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Ian Watson: Slow Birds
Read by Jim Bond
Infinivox, 72 minutes
A review by Steven H Silver

Slow Birds Generally, I don't listen to books on tape. My commute to work is short, so it would take close to a month for me to make it through an unabridged book and abridged books have no interest for me. I was, therefore, intrigued by the new series of SF tapes launched by Infinivox. Rather than issue abridgements of novels, they have decided to provide complete short stories on tape. Unabridged, I can listen to the entire story within a day or two, even with my short drive time.

"Slow Birds," by Ian Watson tells the story of a strangely idyllic world which is plagued by mysterious invaders. Dubbed slow birds, because the cylindrical objects fly at the rate of only a few feet per minute, the artifacts are a complete mystery. Jason Babbidge's life is inexorably changed and linked to the slow birds when his brother, Daniel, climbs aboard a slowbird shortly before it disappears into the unknown. Watson's story deals with Jason's quest for his brother and later the revelation which comes to him as he climbs aboard a slow bird of his own.

Watson spends a great deal of time laying the foundation for the story and for Jason Babbidge's character. Although each of the events follow from what Watson has described, the way Jason's character changes throughout the course of the story is handled very well, leaving the reader stunned.

Infinivox has selected a good story to help launch their line of tapes. Unfortunately Jim Bond, the narrator, does not have particularly clear enunciation. Frequently it is difficult to understand what he is saying. Although Bond's use of various accents to differentiate the characters is nice, the technique is hindered by this non-clarity of speech. Unfortunately, with a book (or story) on tape, it is not as easy to go back and discover what may have been missed as it would be with the printed word.

My first encounter with Infinivox leads me to say that they have a product definitely worth listening to. The compactness of the story permits the listener to hear the entire tape in a short time and Infinivox seems to have made good selections in the stories they have chosen to record.

Copyright © 1997 by Steven H Silver

Steven H Silver is one of the founders and judges for the Sidewise Award for Alternate History. He sits on concoms for Windycon, Chicon 2000 and Clavius in 2001 and is co-chair of Picnicon 1998. Steven will be serving as the Programming Chairman for Chicon 2000. In addition to maintaining several bibliographies and the Harry Turtledove website, Steven is trying to get his short stories published and has recently finished his first novel. He lives at home with his wife and 3200 books. He is available for convention panels.

Geoffrey A. Landis: A Walk in the Sun
Read by Amy Bruce
Infinivox, 52 minutes
A review by Steven H Silver

A Walk in the Sun When "A Walk in the Sun" was first published, it received a Hugo Award for Best Short Story (although the cover of the tape proclaims it a Nebula Award Winner. Landis won the Nebula for "Ripples in the Dirac Sea". The back of the package also claims "A Walk in the Sun" won a Nebula, but this is not the case.) In any event, the story told on this tape is of award-winning caliber.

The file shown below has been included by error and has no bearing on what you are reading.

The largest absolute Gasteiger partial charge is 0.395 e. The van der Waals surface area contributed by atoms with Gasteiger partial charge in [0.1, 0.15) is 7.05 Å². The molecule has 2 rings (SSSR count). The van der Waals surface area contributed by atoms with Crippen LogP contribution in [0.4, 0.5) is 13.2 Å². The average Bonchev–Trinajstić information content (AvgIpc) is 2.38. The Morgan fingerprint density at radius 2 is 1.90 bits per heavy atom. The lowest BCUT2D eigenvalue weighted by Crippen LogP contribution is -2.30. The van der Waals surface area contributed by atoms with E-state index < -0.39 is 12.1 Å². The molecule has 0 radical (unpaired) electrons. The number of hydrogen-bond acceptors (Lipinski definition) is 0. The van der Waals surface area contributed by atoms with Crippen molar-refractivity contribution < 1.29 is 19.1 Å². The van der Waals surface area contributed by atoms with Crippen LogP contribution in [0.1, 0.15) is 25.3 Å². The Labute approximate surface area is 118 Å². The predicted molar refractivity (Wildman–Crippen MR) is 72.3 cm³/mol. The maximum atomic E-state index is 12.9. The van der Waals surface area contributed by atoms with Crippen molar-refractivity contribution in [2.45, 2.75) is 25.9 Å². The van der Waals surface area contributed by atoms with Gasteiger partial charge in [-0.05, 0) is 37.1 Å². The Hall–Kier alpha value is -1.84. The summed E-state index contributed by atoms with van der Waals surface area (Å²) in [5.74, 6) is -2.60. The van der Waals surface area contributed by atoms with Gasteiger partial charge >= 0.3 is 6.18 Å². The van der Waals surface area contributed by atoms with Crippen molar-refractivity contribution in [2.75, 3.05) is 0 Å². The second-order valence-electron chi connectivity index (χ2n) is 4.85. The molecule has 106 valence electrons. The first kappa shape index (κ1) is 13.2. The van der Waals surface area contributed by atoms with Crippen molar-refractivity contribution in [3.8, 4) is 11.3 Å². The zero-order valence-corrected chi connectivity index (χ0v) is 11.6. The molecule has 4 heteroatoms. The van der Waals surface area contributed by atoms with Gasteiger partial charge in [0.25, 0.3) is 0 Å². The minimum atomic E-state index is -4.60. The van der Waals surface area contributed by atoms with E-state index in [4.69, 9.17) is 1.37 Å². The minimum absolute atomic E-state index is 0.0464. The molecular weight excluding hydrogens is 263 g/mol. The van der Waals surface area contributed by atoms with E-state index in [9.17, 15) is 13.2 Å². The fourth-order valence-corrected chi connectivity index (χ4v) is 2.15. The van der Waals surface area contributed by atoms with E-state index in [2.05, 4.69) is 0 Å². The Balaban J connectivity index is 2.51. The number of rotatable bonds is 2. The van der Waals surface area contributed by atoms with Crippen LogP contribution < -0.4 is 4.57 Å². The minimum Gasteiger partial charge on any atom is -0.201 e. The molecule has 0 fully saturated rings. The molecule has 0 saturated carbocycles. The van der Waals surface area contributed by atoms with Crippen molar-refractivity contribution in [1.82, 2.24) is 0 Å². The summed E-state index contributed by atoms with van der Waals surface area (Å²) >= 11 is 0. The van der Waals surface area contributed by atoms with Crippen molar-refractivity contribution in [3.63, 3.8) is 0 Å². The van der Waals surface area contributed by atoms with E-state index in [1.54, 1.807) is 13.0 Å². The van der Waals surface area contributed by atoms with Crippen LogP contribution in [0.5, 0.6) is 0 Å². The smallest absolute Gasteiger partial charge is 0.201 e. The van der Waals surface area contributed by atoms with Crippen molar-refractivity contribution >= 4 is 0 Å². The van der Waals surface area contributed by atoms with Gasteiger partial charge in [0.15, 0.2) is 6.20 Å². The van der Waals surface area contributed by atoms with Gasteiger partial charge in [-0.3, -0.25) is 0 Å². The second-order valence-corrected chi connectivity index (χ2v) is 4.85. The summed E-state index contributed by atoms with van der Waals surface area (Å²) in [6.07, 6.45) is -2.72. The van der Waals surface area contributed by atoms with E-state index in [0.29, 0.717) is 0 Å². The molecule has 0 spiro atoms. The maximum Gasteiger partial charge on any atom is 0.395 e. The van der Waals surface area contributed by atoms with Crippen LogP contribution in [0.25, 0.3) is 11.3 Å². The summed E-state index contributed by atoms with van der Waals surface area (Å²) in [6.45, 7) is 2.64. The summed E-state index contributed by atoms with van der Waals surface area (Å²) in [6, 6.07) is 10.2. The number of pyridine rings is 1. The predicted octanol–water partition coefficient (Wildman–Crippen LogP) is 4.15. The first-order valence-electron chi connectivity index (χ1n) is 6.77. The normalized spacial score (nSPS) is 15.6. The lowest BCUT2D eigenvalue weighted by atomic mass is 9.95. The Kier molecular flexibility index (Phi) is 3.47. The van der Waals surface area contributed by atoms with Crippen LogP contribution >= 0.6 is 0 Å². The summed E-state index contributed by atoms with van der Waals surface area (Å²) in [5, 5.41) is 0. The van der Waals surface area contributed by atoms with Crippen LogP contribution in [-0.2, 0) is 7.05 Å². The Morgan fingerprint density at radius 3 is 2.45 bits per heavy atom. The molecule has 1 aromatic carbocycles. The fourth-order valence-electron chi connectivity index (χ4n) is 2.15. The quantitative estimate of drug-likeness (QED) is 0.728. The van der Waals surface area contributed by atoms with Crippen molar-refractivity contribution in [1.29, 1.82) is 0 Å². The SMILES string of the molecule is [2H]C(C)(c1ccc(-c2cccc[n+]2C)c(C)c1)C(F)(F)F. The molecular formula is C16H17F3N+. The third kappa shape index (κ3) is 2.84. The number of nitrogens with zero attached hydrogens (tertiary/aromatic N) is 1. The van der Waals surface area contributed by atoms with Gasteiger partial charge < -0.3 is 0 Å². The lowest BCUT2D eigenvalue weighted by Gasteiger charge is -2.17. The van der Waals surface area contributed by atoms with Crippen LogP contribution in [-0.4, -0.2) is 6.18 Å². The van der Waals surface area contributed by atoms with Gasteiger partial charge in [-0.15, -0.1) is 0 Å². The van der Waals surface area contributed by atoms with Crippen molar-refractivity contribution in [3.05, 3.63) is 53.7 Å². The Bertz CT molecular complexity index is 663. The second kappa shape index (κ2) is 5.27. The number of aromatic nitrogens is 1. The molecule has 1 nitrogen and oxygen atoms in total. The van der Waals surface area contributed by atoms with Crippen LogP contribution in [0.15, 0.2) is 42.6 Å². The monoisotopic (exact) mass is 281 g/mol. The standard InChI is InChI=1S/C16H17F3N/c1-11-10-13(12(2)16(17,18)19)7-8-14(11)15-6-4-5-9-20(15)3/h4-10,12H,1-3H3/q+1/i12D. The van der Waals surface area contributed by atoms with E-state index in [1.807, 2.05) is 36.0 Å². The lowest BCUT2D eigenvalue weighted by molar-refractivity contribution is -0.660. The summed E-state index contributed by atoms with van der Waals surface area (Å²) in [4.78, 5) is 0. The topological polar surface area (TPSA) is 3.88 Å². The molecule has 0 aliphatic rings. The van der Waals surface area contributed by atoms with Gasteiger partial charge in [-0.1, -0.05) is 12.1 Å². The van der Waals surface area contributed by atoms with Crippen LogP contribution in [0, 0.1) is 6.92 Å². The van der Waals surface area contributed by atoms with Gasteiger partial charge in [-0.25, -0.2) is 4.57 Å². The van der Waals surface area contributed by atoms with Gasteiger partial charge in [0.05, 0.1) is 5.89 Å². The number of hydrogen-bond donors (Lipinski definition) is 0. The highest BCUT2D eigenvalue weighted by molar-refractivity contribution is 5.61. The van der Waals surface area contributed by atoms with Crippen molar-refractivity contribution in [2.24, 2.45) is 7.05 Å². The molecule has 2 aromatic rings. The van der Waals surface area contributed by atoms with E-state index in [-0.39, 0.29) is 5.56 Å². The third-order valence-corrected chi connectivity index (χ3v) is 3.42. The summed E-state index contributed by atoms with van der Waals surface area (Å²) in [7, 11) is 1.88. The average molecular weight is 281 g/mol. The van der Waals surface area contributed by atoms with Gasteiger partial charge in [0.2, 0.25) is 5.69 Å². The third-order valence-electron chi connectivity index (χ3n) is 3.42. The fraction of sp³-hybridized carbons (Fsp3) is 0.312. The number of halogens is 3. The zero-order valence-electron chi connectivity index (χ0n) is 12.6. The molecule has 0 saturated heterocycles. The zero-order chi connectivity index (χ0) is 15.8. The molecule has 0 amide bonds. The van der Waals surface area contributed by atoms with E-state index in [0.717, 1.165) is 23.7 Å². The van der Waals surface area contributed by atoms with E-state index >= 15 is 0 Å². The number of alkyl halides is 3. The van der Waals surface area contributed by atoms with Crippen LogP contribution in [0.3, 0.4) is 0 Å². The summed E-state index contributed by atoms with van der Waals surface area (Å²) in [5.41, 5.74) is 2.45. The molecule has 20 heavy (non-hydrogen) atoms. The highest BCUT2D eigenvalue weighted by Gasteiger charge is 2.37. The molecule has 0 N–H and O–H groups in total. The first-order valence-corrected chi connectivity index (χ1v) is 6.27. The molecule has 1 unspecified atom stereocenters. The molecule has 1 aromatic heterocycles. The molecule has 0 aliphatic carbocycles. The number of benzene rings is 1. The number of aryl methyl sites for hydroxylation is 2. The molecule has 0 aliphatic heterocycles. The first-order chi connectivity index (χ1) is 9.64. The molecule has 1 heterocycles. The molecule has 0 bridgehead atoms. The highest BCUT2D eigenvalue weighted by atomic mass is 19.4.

Amy Bruce's voice is pleasant to listen to and she reads the story well. The addition of music, both scored and piano, adds nicely to the tension as Patricia Mulligan tries to survive on the moon following the crash of her cislunar ship and the death of her two comrades. The only technical flaw with the production is the sound levels seem to be set wrong. When Bruce whispers or lowers her voice, she becomes inaudible if the tape is played at a normal volume. Similarly, if the volume is set high enough to hear whispers, the music will be too loud.

Although Landis's story has an intriguing premise -- Mulligan must remain in the area of sunlight on the moon for thirty days, or one lunar revolution, until a rescue ship can reach her -- the solution offered by Landis seems a little far-fetched. Landis also sets up a complex relationship between Mulligan and her dead sister, Karen, who keeps her company on her trek. Although the interludes between Mulligan and Karen seem to be simply memories at first, when Mulligan begins to learn new things about her sister, it is not clear whether she is merely hallucinating or actually holding a conversation with the spirit of her deceased sibling.

All in all, the tape is relatively easy to listen to and the story raises some interesting points. The issues raised in "A Walk in the Sun" are also extremely timely, given the current (at the time of this writing) conditions aboard the Mir space station. It would have been nice if Landis could have included something of an explanation for Mulligan's posthumous conversations or explained the success of her vigil in more realistic, or at least believable terms, but "A Walk in the Sun" is still a story which deserves to be read. Or heard.

Copyright © 1997 by Steven H Silver

Steven H Silver is one of the founders and judges for the Sidewise Award for Alternate History. He sits on concoms for Windycon, Chicago in 2000 and Clavius in 2001. In addition to maintaining several bibliographies and the Harry Turtledove website, Steven is trying to get his short stories published and has recently finished his first novel. He lives at home with his wife and 3200 books. He is available for convention panels.


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